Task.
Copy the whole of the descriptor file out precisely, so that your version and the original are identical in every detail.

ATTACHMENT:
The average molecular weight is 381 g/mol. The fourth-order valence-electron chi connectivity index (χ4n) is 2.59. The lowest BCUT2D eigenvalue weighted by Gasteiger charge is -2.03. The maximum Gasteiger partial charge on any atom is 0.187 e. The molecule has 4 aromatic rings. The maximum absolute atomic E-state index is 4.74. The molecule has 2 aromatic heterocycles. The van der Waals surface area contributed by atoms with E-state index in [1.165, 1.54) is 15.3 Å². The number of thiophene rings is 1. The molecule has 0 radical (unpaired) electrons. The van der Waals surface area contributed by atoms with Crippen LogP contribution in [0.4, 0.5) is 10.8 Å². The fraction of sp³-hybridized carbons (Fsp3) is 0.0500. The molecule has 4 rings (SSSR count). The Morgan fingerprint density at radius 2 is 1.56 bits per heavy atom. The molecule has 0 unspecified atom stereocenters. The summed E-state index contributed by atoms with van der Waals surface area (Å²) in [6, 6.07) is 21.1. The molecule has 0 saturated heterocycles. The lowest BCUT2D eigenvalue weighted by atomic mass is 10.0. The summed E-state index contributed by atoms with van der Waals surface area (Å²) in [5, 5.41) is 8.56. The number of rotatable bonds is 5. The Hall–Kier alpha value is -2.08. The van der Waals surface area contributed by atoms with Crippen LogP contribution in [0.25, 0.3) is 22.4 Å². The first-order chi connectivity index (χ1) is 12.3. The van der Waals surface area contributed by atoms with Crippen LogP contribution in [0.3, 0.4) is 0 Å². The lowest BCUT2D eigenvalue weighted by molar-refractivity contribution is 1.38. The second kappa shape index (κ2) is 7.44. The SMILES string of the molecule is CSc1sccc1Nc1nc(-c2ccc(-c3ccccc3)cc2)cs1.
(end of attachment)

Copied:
The average molecular weight is 381 g/mol. The fourth-order valence-electron chi connectivity index (χ4n) is 2.59. The lowest BCUT2D eigenvalue weighted by Gasteiger charge is -2.03. The maximum Gasteiger partial charge on any atom is 0.187 e. The molecule has 4 aromatic rings. The maximum absolute atomic E-state index is 4.74. The molecule has 2 aromatic heterocycles. The van der Waals surface area contributed by atoms with E-state index in [1.165, 1.54) is 15.3 Å². The number of thiophene rings is 1. The molecule has 0 radical (unpaired) electrons. The van der Waals surface area contributed by atoms with Crippen LogP contribution in [0.4, 0.5) is 10.8 Å². The fraction of sp³-hybridized carbons (Fsp3) is 0.0500. The molecule has 4 rings (SSSR count). The Morgan fingerprint density at radius 2 is 1.56 bits per heavy atom. The molecule has 0 unspecified atom stereocenters. The summed E-state index contributed by atoms with van der Waals surface area (Å²) in [6, 6.07) is 21.1. The molecule has 0 saturated heterocycles. The lowest BCUT2D eigenvalue weighted by atomic mass is 10.0. The summed E-state index contributed by atoms with van der Waals surface area (Å²) in [5, 5.41) is 8.56. The number of rotatable bonds is 5. The Hall–Kier alpha value is -2.08. The van der Waals surface area contributed by atoms with Crippen LogP contribution in [0.25, 0.3) is 22.4 Å². The first-order chi connectivity index (χ1) is 12.3. The van der Waals surface area contributed by atoms with Crippen LogP contribution in [0.3, 0.4) is 0 Å². The lowest BCUT2D eigenvalue weighted by molar-refractivity contribution is 1.38. The second kappa shape index (κ2) is 7.44. The SMILES string of the molecule is CSc1sccc1Nc1nc(-c2ccc(-c3ccccc3)cc2)cs1.